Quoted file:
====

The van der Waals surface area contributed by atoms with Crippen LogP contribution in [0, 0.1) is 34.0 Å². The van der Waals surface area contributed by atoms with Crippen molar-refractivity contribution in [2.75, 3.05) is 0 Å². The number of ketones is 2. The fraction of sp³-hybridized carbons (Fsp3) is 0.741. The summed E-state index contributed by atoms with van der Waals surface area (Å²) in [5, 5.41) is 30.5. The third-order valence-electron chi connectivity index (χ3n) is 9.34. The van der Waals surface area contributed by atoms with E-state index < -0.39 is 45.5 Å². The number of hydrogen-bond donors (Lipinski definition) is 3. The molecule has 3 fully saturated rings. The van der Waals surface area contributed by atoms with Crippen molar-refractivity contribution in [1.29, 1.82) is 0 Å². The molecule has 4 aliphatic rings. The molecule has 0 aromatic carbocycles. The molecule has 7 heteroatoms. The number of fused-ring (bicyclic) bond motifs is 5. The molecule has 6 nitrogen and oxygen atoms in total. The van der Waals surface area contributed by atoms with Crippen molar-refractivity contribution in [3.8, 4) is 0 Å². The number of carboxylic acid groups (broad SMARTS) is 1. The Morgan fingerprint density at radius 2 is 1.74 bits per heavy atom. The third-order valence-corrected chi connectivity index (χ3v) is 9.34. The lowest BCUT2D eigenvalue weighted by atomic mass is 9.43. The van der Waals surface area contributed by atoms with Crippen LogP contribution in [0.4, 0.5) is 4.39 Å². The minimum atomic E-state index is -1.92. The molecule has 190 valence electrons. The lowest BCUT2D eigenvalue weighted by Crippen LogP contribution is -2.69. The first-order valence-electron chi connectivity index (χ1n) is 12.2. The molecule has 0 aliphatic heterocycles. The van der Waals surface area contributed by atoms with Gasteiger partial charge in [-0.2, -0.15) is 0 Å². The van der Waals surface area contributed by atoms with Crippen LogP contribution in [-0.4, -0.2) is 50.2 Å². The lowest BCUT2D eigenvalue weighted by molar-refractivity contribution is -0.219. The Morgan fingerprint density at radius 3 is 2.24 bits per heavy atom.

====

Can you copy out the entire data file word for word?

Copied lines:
The van der Waals surface area contributed by atoms with Crippen LogP contribution in [0, 0.1) is 34.0 Å². The van der Waals surface area contributed by atoms with Crippen molar-refractivity contribution in [2.75, 3.05) is 0 Å². The number of ketones is 2. The fraction of sp³-hybridized carbons (Fsp3) is 0.741. The summed E-state index contributed by atoms with van der Waals surface area (Å²) in [5, 5.41) is 30.5. The third-order valence-electron chi connectivity index (χ3n) is 9.34. The van der Waals surface area contributed by atoms with E-state index < -0.39 is 45.5 Å². The number of hydrogen-bond donors (Lipinski definition) is 3. The molecule has 3 fully saturated rings. The van der Waals surface area contributed by atoms with Crippen molar-refractivity contribution in [1.29, 1.82) is 0 Å². The molecule has 4 aliphatic rings. The molecule has 0 aromatic carbocycles. The molecule has 7 heteroatoms. The number of fused-ring (bicyclic) bond motifs is 5. The molecule has 6 nitrogen and oxygen atoms in total. The van der Waals surface area contributed by atoms with Crippen molar-refractivity contribution in [3.8, 4) is 0 Å². The number of carboxylic acid groups (broad SMARTS) is 1. The Morgan fingerprint density at radius 2 is 1.74 bits per heavy atom. The third-order valence-corrected chi connectivity index (χ3v) is 9.34. The lowest BCUT2D eigenvalue weighted by atomic mass is 9.43. The van der Waals surface area contributed by atoms with Crippen LogP contribution in [0.4, 0.5) is 4.39 Å². The minimum atomic E-state index is -1.92. The molecule has 190 valence electrons. The lowest BCUT2D eigenvalue weighted by Crippen LogP contribution is -2.69. The first-order valence-electron chi connectivity index (χ1n) is 12.2. The molecule has 0 aliphatic heterocycles. The van der Waals surface area contributed by atoms with Gasteiger partial charge in [-0.2, -0.15) is 0 Å². The van der Waals surface area contributed by atoms with Crippen LogP contribution in [-0.4, -0.2) is 50.2 Å². The lowest BCUT2D eigenvalue weighted by molar-refractivity contribution is -0.219. The Morgan fingerprint density at radius 3 is 2.24 bits per heavy atom.